“November was our official move date, and it’s crazy how people are still like, ‘How long have you been around?’” he says. “Just moving a mile up the road can completely change your demographics and your customer base.”
On the other hand, Kirby says, “It’s been refreshing, in a way, to have a new start and meet new people.”
To minimize the inconvenience for existing customers who don’t want to go out of their way to drive to the bakery’s new location, The Cake Girl added a second delivery van. The vehicles are wrapped in company branding that aligns with its social media channels.
“Deliveries are picking up,” Kirby says, “to the point where we could probably use another van on weekends, based on how many delivery orders we get. Plus, the vans are their own marketing drivers — people are becoming familiar with our brand based on the van wraps and seeing our stuff on Instagram and Facebook.”
While the Glenn Beck/Crave'n Cups phenomenon is undoubtedly a compelling pandemic survival story, custom cakes remain The Cake Girl’s best-selling — and most profitable — product category. Kristina, who earned a bachelor’s degree in restaurant and food services management from the University of Central Florida’s Rosen School of Hospitality Management, recently made an eight-foot wedding cake — the largest she’s ever created.
“You could get a decent, nice cake for $85; that would be something on the simpler side,” Kristina says, “or you could get one that costs thousands of dollars. But on average, our customers pay between $200 and $500 [for a custom cake] for 30 to 40 people.”
According to Kristina, hit TV shows such as “Cake Boss” and “Nailed It” have played a big role in the growing complexity — and cost — of custom cakes.
“People request the weirdest things,” she says, “but it might be a good combination, so I’m like, ‘Let’s try it.’”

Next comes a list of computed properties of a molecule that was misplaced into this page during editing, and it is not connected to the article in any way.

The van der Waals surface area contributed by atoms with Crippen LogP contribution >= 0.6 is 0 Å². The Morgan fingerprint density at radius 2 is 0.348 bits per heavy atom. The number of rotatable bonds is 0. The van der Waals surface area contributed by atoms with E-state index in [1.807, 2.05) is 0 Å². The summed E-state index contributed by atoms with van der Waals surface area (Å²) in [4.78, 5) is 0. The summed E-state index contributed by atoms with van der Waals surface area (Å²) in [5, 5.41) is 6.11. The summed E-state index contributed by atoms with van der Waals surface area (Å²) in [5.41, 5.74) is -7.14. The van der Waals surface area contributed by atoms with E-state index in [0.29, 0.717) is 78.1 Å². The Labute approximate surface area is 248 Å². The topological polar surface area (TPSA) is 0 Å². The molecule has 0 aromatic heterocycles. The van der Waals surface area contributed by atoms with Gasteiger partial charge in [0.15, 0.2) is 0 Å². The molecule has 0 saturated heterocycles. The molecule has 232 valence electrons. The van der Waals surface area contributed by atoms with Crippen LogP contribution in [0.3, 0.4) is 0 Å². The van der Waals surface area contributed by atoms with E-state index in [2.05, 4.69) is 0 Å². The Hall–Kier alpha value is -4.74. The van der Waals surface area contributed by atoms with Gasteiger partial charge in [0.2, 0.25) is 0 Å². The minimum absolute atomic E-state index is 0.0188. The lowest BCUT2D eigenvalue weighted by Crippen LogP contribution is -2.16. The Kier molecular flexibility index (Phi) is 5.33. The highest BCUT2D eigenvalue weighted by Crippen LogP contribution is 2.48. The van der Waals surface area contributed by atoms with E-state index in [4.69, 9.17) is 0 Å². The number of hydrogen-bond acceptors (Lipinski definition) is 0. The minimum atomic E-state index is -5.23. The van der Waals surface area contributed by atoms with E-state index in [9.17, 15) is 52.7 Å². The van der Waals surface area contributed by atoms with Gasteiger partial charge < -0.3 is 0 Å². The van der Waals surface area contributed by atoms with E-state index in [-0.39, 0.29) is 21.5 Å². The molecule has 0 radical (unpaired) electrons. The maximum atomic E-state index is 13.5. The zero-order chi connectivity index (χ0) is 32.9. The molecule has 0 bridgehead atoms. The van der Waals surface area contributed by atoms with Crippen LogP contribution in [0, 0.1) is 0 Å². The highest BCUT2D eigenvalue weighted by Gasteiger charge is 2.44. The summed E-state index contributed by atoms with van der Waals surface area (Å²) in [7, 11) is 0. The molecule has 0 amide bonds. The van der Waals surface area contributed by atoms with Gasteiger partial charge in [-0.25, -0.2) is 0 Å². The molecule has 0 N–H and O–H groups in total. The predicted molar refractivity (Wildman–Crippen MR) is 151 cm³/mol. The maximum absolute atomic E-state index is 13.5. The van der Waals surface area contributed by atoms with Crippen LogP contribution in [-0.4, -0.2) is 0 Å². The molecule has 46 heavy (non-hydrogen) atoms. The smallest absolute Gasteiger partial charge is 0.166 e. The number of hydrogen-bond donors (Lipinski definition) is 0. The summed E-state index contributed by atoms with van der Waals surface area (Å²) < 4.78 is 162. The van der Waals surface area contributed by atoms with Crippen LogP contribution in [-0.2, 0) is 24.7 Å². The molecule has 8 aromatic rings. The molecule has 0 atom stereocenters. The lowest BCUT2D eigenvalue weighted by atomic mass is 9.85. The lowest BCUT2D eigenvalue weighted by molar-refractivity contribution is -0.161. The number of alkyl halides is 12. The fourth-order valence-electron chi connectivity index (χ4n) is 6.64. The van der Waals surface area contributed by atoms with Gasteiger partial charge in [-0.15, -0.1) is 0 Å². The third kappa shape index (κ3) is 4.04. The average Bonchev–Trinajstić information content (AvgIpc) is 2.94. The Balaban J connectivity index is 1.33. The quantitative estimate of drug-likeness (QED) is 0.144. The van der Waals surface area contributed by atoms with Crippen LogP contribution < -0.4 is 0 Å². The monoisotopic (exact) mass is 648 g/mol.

Kristina says she makes about 50 custom cakes in a typical week. They range from simple birthday cakes to elaborate over-the-top wedding cakes with five, six or even seven tiers. “And that’s not even counting cupcake orders or anything like that,” she adds.
One hiccup in the heavenly cake production process? Because of supply-chain and inflation headaches that continue to plague the economy, custom cakes cost more to produce, so the Lavallees have been forced to raise prices.
“We’ve always tried to stick with the same pricing,” Kristina says. “But with the prices we have to pay, at the beginning of the year, yes, we had to [raise prices].”
Most of the bakery’s long-term customers, around 90%, Kristina estimates, have been sympathetic when it comes to the higher prices. “With everything going on, they totally understand,” she says.
Despite the cost increases, The Cake Girl is on track for significant sales growth in 2022, Kirby say; he declines to disclose specific revenue figures.
“We’ve been up every year,” he adds. “This year, we’ll be up again; we’re going to set new records this year and probably next year, as well.”
The company could likely grow more if it could find enough employees — another big challenge. In addition to the Lavallees, it has a staff of nine, but “this bakery is built to have the ability to have more team members,” Kirby says. “We’re geared up for it. We’ve been looking for people for the past two years, but there haven’t been many applications, to be honest with you. People are looking for those remote jobs rather than the day-to-day grind in hospitality. That’s a shift that everybody’s experiencing.”
To help offset their labor shortage, the Lavallees have tried to make the bakery more efficient. With the extra space afforded by the new location, there was plenty of room for the massive, 140-quart mixer that can get a lot more done in much less time. Other improvements, such as swapping out incandescent light bulbs with LEDs, have lowered utility costs, which make the aforementioned inflation headaches a little more bearable.
“We’re constantly looking at everything from operational to labor costs,” Kirby says. “Everything is something we have to have on our radar.”